Remind yourself that you are not psychic - whatever you think other people are thinking is just coming from inside of you, it’s not an objective observation. I do not have bpd, but I often deal with fear and anxiety about what I worry other people are thinking, and this self-exercise often helps me walk through it:

  • Do I trust myself to enter into healthy relationships with trustworthy people?
  • If I trust myself to identify trustworthy people, then doesn’t it follow that I would trust this person?
  • If this person says they care about me, and I trust them, why not believe them?
  • Is it more likely that this person is lying to my face and putting effort into pretending to care about me, or that they really do care about me?

Now I don’t think a thought exercise of four questions is going to cure a mental illness, but it’s something that helps me rebalance when I find myself spiraling into fear and paranoia about whether people close to me really care or are planning to abandon me. Good luck, great work - keep on keeping on. <3

I have seasonal affective disorder so my normal antidepressants aren’t really making a dent anymore and I’ve recently brought a girl into a relationship with me and I feel like I’m failing so badly at making her feel wanted and welcome. I’m always sad and antisocial, I never want to leave my house or do anything, having her over here stresses me out because I feel the need to be a good host, etc. on top of me feeling like crap physically and mentally almost always. I’m afraid this is hurting her

I am not a therapist, but I have been on the other side of the couch - and I can tell you that one common aspect of cognitive behavioral therapy is gently reminding yourself that you are not psychic. You don’t know what’s going on in someone else’s head, even if you feel like you’re sure that they must be hurt, or angry, etc.

My first piece of advice would be to ask her whether she actually is hurt, or feels unwanted and unwelcome. Say that you worry about being a good host and a fun partner, and you want to know what her needs are in this relationship. Remember that if this person got into a relationship with you, it means she likes you for who you are. Maybe she wants to be with someone cozy and low-key, who’s okay hanging around the house instead of going out!

Second, it sounds like this is actually bothering you, even if she’s okay with it. Again, the solution is open communication. Let her know that you feel frustrated with your low energy these days, and you’re struggling to be present to this relationship. She might be able to help plan some things you can do together that help you feel proud and relaxed without a lot of effort. There are lots of ways to find intimacy and joy together that don’t take a lot of work! Consider trying an at-home date, like:

  • Take a bubble bath or shower together
  • Build a blanket fort and lay around in it together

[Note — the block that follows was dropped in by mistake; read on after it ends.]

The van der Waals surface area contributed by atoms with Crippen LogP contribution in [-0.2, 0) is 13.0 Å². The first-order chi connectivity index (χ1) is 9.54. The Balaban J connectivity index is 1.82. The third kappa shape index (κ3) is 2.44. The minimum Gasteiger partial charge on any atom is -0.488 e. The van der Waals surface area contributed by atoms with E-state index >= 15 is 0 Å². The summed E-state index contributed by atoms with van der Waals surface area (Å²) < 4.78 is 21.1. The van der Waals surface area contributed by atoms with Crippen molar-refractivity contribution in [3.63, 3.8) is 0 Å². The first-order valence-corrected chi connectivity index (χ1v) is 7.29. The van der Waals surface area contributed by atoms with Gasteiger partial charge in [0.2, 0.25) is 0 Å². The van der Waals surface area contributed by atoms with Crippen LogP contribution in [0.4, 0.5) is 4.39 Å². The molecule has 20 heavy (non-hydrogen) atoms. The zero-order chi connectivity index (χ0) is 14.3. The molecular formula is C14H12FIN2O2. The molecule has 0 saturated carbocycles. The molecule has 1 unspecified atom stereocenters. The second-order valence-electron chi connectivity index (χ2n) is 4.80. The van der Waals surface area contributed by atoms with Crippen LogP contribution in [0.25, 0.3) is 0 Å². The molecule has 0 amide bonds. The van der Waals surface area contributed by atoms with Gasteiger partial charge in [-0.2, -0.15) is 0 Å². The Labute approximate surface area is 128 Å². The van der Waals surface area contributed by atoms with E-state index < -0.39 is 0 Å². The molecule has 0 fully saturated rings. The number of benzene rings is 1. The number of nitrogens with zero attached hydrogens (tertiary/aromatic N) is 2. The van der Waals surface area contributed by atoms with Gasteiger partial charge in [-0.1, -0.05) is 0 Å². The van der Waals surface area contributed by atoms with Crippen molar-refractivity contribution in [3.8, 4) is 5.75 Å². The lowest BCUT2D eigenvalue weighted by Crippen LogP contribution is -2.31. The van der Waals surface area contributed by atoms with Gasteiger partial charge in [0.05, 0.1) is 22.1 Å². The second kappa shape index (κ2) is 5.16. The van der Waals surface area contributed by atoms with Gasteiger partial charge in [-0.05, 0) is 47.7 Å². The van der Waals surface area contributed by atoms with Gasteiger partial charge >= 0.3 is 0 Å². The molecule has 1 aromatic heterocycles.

• Pick a TV show or movie to watch together
  • Order in food or cook something low-key to eat together
  • Play a card or board game together
  • Color some coloring pages or do another craft together
  • Go for a walk or drive around your neighborhood together 

Tell your new partner that you really do care about her, but are struggling to show it in ways that make you feel good about your ability to provide for her needs. If she’s a healthy partner for you, she’ll help reassure you that she does enjoy spending time with you, and help you find ways to keep the relationship fun and romantic without overextending your capacity right now.

so, i met this poly couple. they’re married. they’ve expressed great interest in me, but my only interest is in the wife. it’s been about three months since we’ve met, and a lot has gone on since then. i often feel jealous or envious when i see him touching her. but i know that they’re married, and have been with each other for seven years, so i never feel like taking her from him. that’s just wrong. i’m just debating on whether or not i should continue to pursue a relationship with her. i just always feel so bad when i go over there, ya know? the last time i stayed i got a panic attack from seeing him dry hump her. it was just so terrible… but i like her alot. she told me she thinks she’s falling in love with me. a part of me wants to leave, but the other part wants to see how things will play out.

Panic attacks are nothing to mess around with. If a relationship is putting that much psychological and emotional strain on you, it’s usually healthiest to get out of it. Even if this woman is great for you, the circumstances just aren’t. 

It’s okay not to be okay with polyamory. I wouldn’t date a guy who’s a smoker, even if he’s otherwise amazing, because being around smoke and the smoky smell makes me so uncomfortable. You aren’t obligated to put up with a situation that makes you sick, for any reason.

Find someone to date whose relationship terms work better for you. And, if you aren’t already, I strongly recommend that you get treatment for the panic attacks. It’s totally valid to get upset in upsetting situations, but if you’re having panic attacks, that’s a different animal, and you deserve to get help and feel better.